June 27, 2017

‘Uber’ for Tractor at Work

Written by Hedwig Siewertsen

This article originally appeared on AGRA. Reposted with permission.

Most farmers in Africa own small parcels of land that make it uneconomical to invest in mechanization. In instances where they would like to mechanize, their incomes are too low to afford it.

Consequently, most farming is back-breaking with meagre returns due to sub-optimal productivity and high levels of post-harvest losses. Over the years, this has resulted in an ageing farming population as young people shun agriculture.

This trend, however, is gradually changing. Established concepts in other sectors of society and economy have been borrowed and customized to ease farmers’ access to mechanization especially in rural and remote areas. One such concept that was at the center of discussions at this year’s ICT4Ag summit is the ‘Uber for Tractors’ model. Trials of this approach in Tanzania, Kenya and Ghana have provided lessons that can inform its scaling up across the continent.

The Challenge

Most rural areas are hardly serviced by tractors. A majority of farmers are unable to reach out to the tractor services or operators as the few existing mechanization centres cannot easily connect to farmers. Tractor owners, on the other hand, are unable to monitor operations and continually incur losses.

Some Working Examples

In Ghana, Trotro Tractor Limited (TTL) has developed a powerful platform that connects farmers and tractor operators while allowing tractor owners to monitor movement and work progress of their equipment.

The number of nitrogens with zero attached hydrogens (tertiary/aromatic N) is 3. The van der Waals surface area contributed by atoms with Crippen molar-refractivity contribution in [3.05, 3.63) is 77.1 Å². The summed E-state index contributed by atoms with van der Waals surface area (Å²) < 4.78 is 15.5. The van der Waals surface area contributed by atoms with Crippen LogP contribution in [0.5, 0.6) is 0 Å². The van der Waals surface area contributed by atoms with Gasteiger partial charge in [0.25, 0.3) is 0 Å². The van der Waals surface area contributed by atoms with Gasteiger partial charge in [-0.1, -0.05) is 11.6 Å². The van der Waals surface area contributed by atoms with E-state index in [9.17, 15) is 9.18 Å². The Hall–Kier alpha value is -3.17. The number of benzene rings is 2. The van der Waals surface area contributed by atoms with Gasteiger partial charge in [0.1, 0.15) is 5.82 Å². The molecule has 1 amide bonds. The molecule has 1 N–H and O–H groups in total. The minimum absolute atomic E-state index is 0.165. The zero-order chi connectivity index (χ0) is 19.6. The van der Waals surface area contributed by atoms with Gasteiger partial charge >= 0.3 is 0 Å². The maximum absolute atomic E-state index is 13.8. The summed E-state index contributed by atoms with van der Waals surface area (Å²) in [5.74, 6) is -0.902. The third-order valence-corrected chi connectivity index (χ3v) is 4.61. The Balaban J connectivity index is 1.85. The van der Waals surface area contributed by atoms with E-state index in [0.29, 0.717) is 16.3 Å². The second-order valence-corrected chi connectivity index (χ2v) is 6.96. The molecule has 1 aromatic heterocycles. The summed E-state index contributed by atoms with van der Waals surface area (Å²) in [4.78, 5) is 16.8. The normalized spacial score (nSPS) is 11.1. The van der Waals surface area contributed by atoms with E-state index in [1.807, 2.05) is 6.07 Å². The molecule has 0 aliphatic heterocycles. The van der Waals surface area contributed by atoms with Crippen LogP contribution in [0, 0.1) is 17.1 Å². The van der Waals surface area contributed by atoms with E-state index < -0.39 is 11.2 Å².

On the opposite side of the continent, Tinga, East Africa’s largest network of tractors and equipment is enabling organized groups of farmers to jointly access farm equipment such as tractors, ploughs, planters, combine harvesters, sprayers among others through a rental platform for a predetermined time and fee. Farmers access the equipment through an SMS and other mobile based applications.

Hello Tractor which has presence in Nigeria and Kenya uses the countries’ well-developed ICT infrastructure to equip farmers and investors with the technology for smarter, better maintained, and more profitable tractors. Farmer have easy and quick access to mechanization while the owners receive maintenance alerts and scheduled on-site repair with trained technicians within the network.

Hello Tractor has also developed low-cost smart tractors that are small, manoeuvrable and versatile hence ideal for small plots of land.

In Tanzania, Tringo, a Mahindra & Mahindra venture is using a model borrowed from India to enable farmers to order tractor services by phone or through a mobile app. Since April this year, 2815 farmers and 3 tractor owners have been registered on the platform.

 

Mrs. Hedwig Siewertsen, Team Leader – Smallholder Financial Inclusion

Alliance for a Green Revolution in Africa (AGRA)